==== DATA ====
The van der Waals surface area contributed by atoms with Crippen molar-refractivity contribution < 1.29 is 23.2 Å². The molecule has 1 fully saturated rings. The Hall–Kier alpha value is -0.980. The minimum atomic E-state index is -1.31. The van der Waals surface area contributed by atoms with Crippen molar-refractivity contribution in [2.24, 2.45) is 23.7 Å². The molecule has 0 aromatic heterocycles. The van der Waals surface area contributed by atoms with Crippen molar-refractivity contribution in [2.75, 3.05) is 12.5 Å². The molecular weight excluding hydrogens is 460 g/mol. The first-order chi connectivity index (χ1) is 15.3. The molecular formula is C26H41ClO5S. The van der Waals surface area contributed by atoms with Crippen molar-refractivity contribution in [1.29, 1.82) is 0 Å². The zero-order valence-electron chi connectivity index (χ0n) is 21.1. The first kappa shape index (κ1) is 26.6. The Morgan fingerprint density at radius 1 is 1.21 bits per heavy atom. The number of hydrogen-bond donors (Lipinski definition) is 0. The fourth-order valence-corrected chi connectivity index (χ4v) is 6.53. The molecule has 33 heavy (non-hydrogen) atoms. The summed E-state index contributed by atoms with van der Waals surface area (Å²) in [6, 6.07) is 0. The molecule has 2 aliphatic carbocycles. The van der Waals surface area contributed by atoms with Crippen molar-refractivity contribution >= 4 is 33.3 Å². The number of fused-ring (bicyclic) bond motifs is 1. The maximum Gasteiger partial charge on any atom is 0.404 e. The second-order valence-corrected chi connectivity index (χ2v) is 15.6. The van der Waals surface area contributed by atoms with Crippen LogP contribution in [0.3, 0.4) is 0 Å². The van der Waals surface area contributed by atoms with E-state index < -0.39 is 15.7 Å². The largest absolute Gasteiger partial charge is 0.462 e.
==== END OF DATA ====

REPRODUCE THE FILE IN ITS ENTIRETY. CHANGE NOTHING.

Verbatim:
The van der Waals surface area contributed by atoms with Crippen molar-refractivity contribution < 1.29 is 23.2 Å². The molecule has 1 fully saturated rings. The Hall–Kier alpha value is -0.980. The minimum atomic E-state index is -1.31. The van der Waals surface area contributed by atoms with Crippen molar-refractivity contribution in [2.24, 2.45) is 23.7 Å². The molecule has 0 aromatic heterocycles. The van der Waals surface area contributed by atoms with Crippen molar-refractivity contribution in [2.75, 3.05) is 12.5 Å². The molecular weight excluding hydrogens is 460 g/mol. The first-order chi connectivity index (χ1) is 15.3. The molecular formula is C26H41ClO5S. The van der Waals surface area contributed by atoms with Crippen molar-refractivity contribution in [1.29, 1.82) is 0 Å². The zero-order valence-electron chi connectivity index (χ0n) is 21.1. The first kappa shape index (κ1) is 26.6. The Morgan fingerprint density at radius 1 is 1.21 bits per heavy atom. The number of hydrogen-bond donors (Lipinski definition) is 0. The fourth-order valence-corrected chi connectivity index (χ4v) is 6.53. The molecule has 33 heavy (non-hydrogen) atoms. The summed E-state index contributed by atoms with van der Waals surface area (Å²) in [6, 6.07) is 0. The molecule has 2 aliphatic carbocycles. The van der Waals surface area contributed by atoms with Crippen molar-refractivity contribution >= 4 is 33.3 Å². The number of fused-ring (bicyclic) bond motifs is 1. The maximum Gasteiger partial charge on any atom is 0.404 e. The second-order valence-corrected chi connectivity index (χ2v) is 15.6. The van der Waals surface area contributed by atoms with Crippen LogP contribution in [0.3, 0.4) is 0 Å². The van der Waals surface area contributed by atoms with E-state index < -0.39 is 15.7 Å². The largest absolute Gasteiger partial charge is 0.462 e.